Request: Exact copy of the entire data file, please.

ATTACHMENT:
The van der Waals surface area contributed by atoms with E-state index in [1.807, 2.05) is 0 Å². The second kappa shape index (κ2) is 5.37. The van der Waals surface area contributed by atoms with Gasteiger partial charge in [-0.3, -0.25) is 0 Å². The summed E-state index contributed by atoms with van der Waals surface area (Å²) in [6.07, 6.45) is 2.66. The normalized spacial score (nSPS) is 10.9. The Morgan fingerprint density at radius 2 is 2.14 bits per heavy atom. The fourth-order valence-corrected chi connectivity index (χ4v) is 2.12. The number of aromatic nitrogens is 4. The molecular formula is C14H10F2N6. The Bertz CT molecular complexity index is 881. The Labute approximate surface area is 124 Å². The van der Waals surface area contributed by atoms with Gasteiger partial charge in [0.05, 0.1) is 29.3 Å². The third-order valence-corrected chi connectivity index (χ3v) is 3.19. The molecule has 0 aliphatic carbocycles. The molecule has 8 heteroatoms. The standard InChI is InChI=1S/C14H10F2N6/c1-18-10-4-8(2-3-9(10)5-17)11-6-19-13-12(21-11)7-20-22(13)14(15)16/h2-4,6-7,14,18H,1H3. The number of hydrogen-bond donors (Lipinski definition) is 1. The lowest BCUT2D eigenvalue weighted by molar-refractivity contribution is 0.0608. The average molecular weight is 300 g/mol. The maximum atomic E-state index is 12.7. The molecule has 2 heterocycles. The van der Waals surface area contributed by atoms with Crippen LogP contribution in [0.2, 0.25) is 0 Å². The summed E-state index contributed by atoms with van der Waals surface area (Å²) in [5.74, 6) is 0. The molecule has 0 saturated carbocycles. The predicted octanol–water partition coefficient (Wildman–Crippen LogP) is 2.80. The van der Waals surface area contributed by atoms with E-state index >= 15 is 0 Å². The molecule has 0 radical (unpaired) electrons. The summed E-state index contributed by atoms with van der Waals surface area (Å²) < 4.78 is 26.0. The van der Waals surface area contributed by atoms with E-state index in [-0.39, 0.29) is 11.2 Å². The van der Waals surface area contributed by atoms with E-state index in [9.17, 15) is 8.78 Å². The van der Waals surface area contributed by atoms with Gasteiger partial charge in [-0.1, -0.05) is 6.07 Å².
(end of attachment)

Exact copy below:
The van der Waals surface area contributed by atoms with E-state index in [1.807, 2.05) is 0 Å². The second kappa shape index (κ2) is 5.37. The van der Waals surface area contributed by atoms with Gasteiger partial charge in [-0.3, -0.25) is 0 Å². The summed E-state index contributed by atoms with van der Waals surface area (Å²) in [6.07, 6.45) is 2.66. The normalized spacial score (nSPS) is 10.9. The Morgan fingerprint density at radius 2 is 2.14 bits per heavy atom. The fourth-order valence-corrected chi connectivity index (χ4v) is 2.12. The number of aromatic nitrogens is 4. The molecular formula is C14H10F2N6. The Bertz CT molecular complexity index is 881. The Labute approximate surface area is 124 Å². The van der Waals surface area contributed by atoms with Gasteiger partial charge in [0.05, 0.1) is 29.3 Å². The third-order valence-corrected chi connectivity index (χ3v) is 3.19. The molecule has 0 aliphatic carbocycles. The molecule has 8 heteroatoms. The standard InChI is InChI=1S/C14H10F2N6/c1-18-10-4-8(2-3-9(10)5-17)11-6-19-13-12(21-11)7-20-22(13)14(15)16/h2-4,6-7,14,18H,1H3. The number of hydrogen-bond donors (Lipinski definition) is 1. The lowest BCUT2D eigenvalue weighted by molar-refractivity contribution is 0.0608. The average molecular weight is 300 g/mol. The maximum atomic E-state index is 12.7. The molecule has 2 heterocycles. The van der Waals surface area contributed by atoms with Crippen LogP contribution in [0.2, 0.25) is 0 Å². The summed E-state index contributed by atoms with van der Waals surface area (Å²) in [5.74, 6) is 0. The molecule has 0 saturated carbocycles. The predicted octanol–water partition coefficient (Wildman–Crippen LogP) is 2.80. The van der Waals surface area contributed by atoms with E-state index >= 15 is 0 Å². The molecule has 0 radical (unpaired) electrons. The summed E-state index contributed by atoms with van der Waals surface area (Å²) < 4.78 is 26.0. The van der Waals surface area contributed by atoms with E-state index in [-0.39, 0.29) is 11.2 Å². The van der Waals surface area contributed by atoms with E-state index in [9.17, 15) is 8.78 Å². The van der Waals surface area contributed by atoms with Gasteiger partial charge in [-0.1, -0.05) is 6.07 Å².